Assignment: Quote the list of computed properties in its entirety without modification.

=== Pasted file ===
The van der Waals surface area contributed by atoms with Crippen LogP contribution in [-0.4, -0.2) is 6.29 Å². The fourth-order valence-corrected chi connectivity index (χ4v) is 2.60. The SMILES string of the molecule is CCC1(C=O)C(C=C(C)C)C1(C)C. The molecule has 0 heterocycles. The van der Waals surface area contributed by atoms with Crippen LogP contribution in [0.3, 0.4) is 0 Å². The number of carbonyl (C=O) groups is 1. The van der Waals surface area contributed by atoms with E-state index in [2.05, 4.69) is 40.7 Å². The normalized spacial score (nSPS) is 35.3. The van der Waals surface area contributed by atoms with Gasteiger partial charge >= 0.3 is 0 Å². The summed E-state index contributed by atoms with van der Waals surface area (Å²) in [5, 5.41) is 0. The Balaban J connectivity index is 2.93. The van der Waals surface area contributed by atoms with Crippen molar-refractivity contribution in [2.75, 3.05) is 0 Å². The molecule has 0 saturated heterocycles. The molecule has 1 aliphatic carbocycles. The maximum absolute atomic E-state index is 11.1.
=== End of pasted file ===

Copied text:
The van der Waals surface area contributed by atoms with Crippen LogP contribution in [-0.4, -0.2) is 6.29 Å². The fourth-order valence-corrected chi connectivity index (χ4v) is 2.60. The SMILES string of the molecule is CCC1(C=O)C(C=C(C)C)C1(C)C. The molecule has 0 heterocycles. The van der Waals surface area contributed by atoms with Crippen LogP contribution in [0.3, 0.4) is 0 Å². The number of carbonyl (C=O) groups is 1. The van der Waals surface area contributed by atoms with E-state index in [2.05, 4.69) is 40.7 Å². The normalized spacial score (nSPS) is 35.3. The van der Waals surface area contributed by atoms with Gasteiger partial charge >= 0.3 is 0 Å². The summed E-state index contributed by atoms with van der Waals surface area (Å²) in [5, 5.41) is 0. The Balaban J connectivity index is 2.93. The van der Waals surface area contributed by atoms with Crippen molar-refractivity contribution in [2.75, 3.05) is 0 Å². The molecule has 0 saturated heterocycles. The molecule has 1 aliphatic carbocycles. The maximum absolute atomic E-state index is 11.1.